Read the full article by Ryan Stanton
“ANN ARBOR, MI – Ann Arbor officials are taking additional steps to ensure city residents are drinking safe water, spending another $850,000 to try to better filter out harmful PFAS chemicals.
PFAS, a family of per- and poly-fluorinated ‘forever chemicals’ linked to cancer and other health conditions, is found in the Huron River water that Ann Arbor draws for drinking water.
To reduce the amount of PFAS ending up in the drinking water delivered to customers, the city’s water treatment plant is purchasing new granular activated carbon to improve filtration.
The City Council voted last week to approve a $750,000 increase to a previous $161,727 contract with Calgon Carbon Corp., along with an extra $100,000 for the labor required for installation…
‘The city has GAC filters, and the existing filters remove some of the PFAS,’ she wrote in a new memo to the City Council. ‘In addition, the city has been piloting a new type of carbon in its filters since November 2017, and this new carbon has demonstrated enhanced removal of PFAS. Because of this success, city staff propose to transition all of its filters to this new type of carbon in FY19.’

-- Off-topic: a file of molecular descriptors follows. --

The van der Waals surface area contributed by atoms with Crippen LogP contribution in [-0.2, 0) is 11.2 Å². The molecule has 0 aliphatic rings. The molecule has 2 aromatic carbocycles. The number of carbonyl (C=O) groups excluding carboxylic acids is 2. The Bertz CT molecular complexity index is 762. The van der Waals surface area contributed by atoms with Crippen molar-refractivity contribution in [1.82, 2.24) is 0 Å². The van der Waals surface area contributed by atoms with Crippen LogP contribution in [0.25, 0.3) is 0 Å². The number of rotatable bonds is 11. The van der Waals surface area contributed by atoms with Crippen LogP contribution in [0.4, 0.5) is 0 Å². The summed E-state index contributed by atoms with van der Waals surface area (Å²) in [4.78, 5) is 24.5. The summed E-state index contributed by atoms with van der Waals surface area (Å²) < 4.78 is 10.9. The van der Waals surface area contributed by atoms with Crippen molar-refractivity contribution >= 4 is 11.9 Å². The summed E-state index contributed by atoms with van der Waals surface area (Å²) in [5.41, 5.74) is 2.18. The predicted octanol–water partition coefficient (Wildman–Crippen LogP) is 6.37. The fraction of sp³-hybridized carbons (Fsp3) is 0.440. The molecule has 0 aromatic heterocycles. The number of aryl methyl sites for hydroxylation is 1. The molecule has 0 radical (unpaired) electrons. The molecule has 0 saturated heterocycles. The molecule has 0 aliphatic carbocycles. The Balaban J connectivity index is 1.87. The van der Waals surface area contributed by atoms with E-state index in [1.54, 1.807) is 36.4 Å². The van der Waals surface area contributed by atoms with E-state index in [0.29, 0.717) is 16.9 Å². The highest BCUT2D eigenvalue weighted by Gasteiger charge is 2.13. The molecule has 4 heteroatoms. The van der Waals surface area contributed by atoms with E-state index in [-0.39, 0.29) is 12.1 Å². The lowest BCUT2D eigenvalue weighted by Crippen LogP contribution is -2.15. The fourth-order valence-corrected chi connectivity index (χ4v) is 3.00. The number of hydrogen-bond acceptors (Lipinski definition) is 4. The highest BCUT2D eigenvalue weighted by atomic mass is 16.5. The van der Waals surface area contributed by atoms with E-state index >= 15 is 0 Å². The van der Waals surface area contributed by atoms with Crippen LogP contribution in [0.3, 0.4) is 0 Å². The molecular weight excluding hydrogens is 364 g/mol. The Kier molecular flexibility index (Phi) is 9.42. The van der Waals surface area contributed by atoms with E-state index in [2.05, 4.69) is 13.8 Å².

Page said GAC removes the most PFAS when it is newest, and its capacity to do so decreases with the age of the carbon.
‘The city currently replaces media in 20% of its filters every year. To further increase PFAS removal, the city is proposing to accelerate the media replacement schedule to approximately 50% yearly, after all of the media is replaced in FY19,’ Page wrote. ‘City staff believe that changing the media type and frequency of replacement will enable the city to reduce the amount of PFAS in the city’s drinking water to below prospective advisory and/or regulatory levels.’ …
Ann Arbor has measurable levels of PFAS in both its source water coming from Barton Pond on the Huron River and its drinking water that’s delivered to roughly 125,000 customers in the city and surrounding areas in Scio and Ann Arbor townships.
City leaders say the extensive media attention surrounding the issue has resulted in numerous inquiries from residents regarding measures the city is taking to address PFAS in the drinking water…
Steglitz said the highest level of PFOS and PFOA detected in the city’s drinking water to date is still the 43 ppt from 2014.
The average level of those two chemicals was 7.2 ppt in 2017, and 3.2 in 2018 from January through August…
The Huron River Watershed Council is inviting residents to attend a community-focused discussion on the emerging threat of PFAS and the overall health of the Huron River next week.
The meeting takes place from 7 to 8:30 p.m. Oct. 4 at the Milford Civic Center, 1100 Atlantic St. in Milford, and is expected to feature a mix of local and state officials, as well as HRWC staff, with time for audience questions and answers. The meeting is being presented by the HRWC, the village of Milford, Milford Township and Wixom.”